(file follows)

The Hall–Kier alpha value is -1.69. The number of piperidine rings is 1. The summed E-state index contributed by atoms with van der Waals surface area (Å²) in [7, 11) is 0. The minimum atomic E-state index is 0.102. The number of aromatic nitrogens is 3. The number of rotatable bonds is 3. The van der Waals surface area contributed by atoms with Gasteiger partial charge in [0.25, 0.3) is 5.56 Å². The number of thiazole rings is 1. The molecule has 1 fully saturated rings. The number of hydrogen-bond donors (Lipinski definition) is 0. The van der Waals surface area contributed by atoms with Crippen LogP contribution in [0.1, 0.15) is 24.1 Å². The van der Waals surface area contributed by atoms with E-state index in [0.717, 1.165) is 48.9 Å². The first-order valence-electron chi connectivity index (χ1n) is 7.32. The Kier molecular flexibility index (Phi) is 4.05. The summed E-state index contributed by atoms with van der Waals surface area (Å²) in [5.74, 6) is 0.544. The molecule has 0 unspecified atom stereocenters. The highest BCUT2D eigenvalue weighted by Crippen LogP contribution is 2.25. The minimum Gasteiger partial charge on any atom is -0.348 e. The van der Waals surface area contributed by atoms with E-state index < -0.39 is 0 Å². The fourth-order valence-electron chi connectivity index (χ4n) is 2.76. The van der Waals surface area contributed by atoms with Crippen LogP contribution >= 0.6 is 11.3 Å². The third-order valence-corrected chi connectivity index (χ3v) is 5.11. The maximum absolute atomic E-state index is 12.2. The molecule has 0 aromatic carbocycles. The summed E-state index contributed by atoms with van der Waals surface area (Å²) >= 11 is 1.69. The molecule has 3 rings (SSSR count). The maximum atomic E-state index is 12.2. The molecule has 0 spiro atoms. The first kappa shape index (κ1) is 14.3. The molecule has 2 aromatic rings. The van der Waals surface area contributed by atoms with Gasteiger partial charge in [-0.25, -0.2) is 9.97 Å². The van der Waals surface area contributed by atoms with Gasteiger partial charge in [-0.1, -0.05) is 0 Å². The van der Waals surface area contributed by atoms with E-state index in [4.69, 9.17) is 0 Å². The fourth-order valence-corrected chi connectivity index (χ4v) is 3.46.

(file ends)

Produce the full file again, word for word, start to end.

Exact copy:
The Hall–Kier alpha value is -1.69. The number of piperidine rings is 1. The summed E-state index contributed by atoms with van der Waals surface area (Å²) in [7, 11) is 0. The minimum atomic E-state index is 0.102. The number of aromatic nitrogens is 3. The number of rotatable bonds is 3. The van der Waals surface area contributed by atoms with Gasteiger partial charge in [0.25, 0.3) is 5.56 Å². The number of thiazole rings is 1. The molecule has 1 fully saturated rings. The number of hydrogen-bond donors (Lipinski definition) is 0. The van der Waals surface area contributed by atoms with Crippen LogP contribution in [0.1, 0.15) is 24.1 Å². The van der Waals surface area contributed by atoms with E-state index in [0.717, 1.165) is 48.9 Å². The first-order valence-electron chi connectivity index (χ1n) is 7.32. The Kier molecular flexibility index (Phi) is 4.05. The summed E-state index contributed by atoms with van der Waals surface area (Å²) in [5.74, 6) is 0.544. The molecule has 0 unspecified atom stereocenters. The highest BCUT2D eigenvalue weighted by Crippen LogP contribution is 2.25. The minimum Gasteiger partial charge on any atom is -0.348 e. The van der Waals surface area contributed by atoms with E-state index < -0.39 is 0 Å². The fourth-order valence-electron chi connectivity index (χ4n) is 2.76. The van der Waals surface area contributed by atoms with Crippen LogP contribution >= 0.6 is 11.3 Å². The third-order valence-corrected chi connectivity index (χ3v) is 5.11. The maximum absolute atomic E-state index is 12.2. The molecule has 0 aromatic carbocycles. The summed E-state index contributed by atoms with van der Waals surface area (Å²) >= 11 is 1.69. The molecule has 3 rings (SSSR count). The maximum atomic E-state index is 12.2. The molecule has 0 spiro atoms. The first kappa shape index (κ1) is 14.3. The molecule has 2 aromatic rings. The van der Waals surface area contributed by atoms with Gasteiger partial charge in [-0.25, -0.2) is 9.97 Å². The van der Waals surface area contributed by atoms with Gasteiger partial charge in [-0.1, -0.05) is 0 Å². The van der Waals surface area contributed by atoms with E-state index in [4.69, 9.17) is 0 Å². The fourth-order valence-corrected chi connectivity index (χ4v) is 3.46.